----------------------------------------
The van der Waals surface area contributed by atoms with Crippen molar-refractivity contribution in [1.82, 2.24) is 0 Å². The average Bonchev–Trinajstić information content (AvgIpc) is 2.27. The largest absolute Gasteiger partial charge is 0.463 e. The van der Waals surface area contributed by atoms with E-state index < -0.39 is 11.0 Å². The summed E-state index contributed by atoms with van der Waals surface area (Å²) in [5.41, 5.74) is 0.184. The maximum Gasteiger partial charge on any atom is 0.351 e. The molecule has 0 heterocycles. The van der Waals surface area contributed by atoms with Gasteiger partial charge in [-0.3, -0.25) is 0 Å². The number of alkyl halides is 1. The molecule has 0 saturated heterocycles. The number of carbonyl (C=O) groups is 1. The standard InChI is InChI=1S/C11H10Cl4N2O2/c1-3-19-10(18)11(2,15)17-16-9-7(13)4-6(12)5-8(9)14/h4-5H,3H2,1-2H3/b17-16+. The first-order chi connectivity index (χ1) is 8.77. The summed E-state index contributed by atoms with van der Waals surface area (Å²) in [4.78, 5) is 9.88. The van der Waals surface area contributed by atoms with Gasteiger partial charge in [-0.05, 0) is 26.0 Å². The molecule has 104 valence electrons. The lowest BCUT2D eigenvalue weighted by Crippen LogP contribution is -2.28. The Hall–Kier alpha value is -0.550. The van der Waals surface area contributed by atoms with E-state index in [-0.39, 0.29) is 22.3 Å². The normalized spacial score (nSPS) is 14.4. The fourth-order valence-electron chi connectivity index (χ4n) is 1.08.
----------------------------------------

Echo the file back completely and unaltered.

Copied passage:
The van der Waals surface area contributed by atoms with Crippen molar-refractivity contribution in [1.82, 2.24) is 0 Å². The average Bonchev–Trinajstić information content (AvgIpc) is 2.27. The largest absolute Gasteiger partial charge is 0.463 e. The van der Waals surface area contributed by atoms with E-state index < -0.39 is 11.0 Å². The summed E-state index contributed by atoms with van der Waals surface area (Å²) in [5.41, 5.74) is 0.184. The maximum Gasteiger partial charge on any atom is 0.351 e. The molecule has 0 heterocycles. The van der Waals surface area contributed by atoms with Gasteiger partial charge in [-0.3, -0.25) is 0 Å². The number of alkyl halides is 1. The molecule has 0 saturated heterocycles. The number of carbonyl (C=O) groups is 1. The standard InChI is InChI=1S/C11H10Cl4N2O2/c1-3-19-10(18)11(2,15)17-16-9-7(13)4-6(12)5-8(9)14/h4-5H,3H2,1-2H3/b17-16+. The first-order chi connectivity index (χ1) is 8.77. The summed E-state index contributed by atoms with van der Waals surface area (Å²) in [4.78, 5) is 9.88. The van der Waals surface area contributed by atoms with Gasteiger partial charge in [-0.05, 0) is 26.0 Å². The molecule has 104 valence electrons. The lowest BCUT2D eigenvalue weighted by Crippen LogP contribution is -2.28. The Hall–Kier alpha value is -0.550. The van der Waals surface area contributed by atoms with E-state index in [-0.39, 0.29) is 22.3 Å². The normalized spacial score (nSPS) is 14.4. The fourth-order valence-electron chi connectivity index (χ4n) is 1.08.